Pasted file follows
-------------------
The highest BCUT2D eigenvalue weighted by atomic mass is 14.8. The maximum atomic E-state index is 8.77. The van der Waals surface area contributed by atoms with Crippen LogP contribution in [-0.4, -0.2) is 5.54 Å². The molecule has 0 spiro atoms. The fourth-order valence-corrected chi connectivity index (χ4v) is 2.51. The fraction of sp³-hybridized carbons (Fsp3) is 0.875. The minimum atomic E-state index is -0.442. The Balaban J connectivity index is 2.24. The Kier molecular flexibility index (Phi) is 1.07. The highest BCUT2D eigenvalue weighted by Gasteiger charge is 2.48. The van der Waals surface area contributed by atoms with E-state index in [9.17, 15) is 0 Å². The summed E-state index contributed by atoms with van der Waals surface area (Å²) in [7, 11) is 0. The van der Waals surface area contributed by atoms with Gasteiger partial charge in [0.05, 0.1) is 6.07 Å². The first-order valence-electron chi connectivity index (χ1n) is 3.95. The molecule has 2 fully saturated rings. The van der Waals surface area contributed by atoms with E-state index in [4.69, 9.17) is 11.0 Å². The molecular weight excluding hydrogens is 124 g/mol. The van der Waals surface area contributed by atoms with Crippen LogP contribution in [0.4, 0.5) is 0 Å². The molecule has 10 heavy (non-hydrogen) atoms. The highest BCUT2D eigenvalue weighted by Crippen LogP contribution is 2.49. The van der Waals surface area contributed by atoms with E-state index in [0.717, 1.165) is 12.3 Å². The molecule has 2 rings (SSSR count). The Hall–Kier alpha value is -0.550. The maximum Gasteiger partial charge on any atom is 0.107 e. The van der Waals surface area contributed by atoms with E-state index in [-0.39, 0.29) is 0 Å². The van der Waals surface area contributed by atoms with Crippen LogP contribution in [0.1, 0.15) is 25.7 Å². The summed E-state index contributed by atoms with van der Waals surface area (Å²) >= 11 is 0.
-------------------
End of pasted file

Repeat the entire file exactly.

The highest BCUT2D eigenvalue weighted by atomic mass is 14.8. The maximum atomic E-state index is 8.77. The van der Waals surface area contributed by atoms with Crippen LogP contribution in [-0.4, -0.2) is 5.54 Å². The molecule has 0 spiro atoms. The fourth-order valence-corrected chi connectivity index (χ4v) is 2.51. The fraction of sp³-hybridized carbons (Fsp3) is 0.875. The minimum atomic E-state index is -0.442. The Balaban J connectivity index is 2.24. The Kier molecular flexibility index (Phi) is 1.07. The highest BCUT2D eigenvalue weighted by Gasteiger charge is 2.48. The van der Waals surface area contributed by atoms with E-state index in [9.17, 15) is 0 Å². The summed E-state index contributed by atoms with van der Waals surface area (Å²) in [7, 11) is 0. The van der Waals surface area contributed by atoms with Gasteiger partial charge in [0.05, 0.1) is 6.07 Å². The first-order valence-electron chi connectivity index (χ1n) is 3.95. The molecule has 2 fully saturated rings. The van der Waals surface area contributed by atoms with E-state index in [4.69, 9.17) is 11.0 Å². The molecular weight excluding hydrogens is 124 g/mol. The van der Waals surface area contributed by atoms with Crippen LogP contribution in [0.4, 0.5) is 0 Å². The molecule has 10 heavy (non-hydrogen) atoms. The highest BCUT2D eigenvalue weighted by Crippen LogP contribution is 2.49. The van der Waals surface area contributed by atoms with E-state index in [0.717, 1.165) is 12.3 Å². The molecule has 2 rings (SSSR count). The Hall–Kier alpha value is -0.550. The maximum Gasteiger partial charge on any atom is 0.107 e. The van der Waals surface area contributed by atoms with E-state index in [-0.39, 0.29) is 0 Å². The van der Waals surface area contributed by atoms with Crippen LogP contribution in [0.1, 0.15) is 25.7 Å². The summed E-state index contributed by atoms with van der Waals surface area (Å²) >= 11 is 0.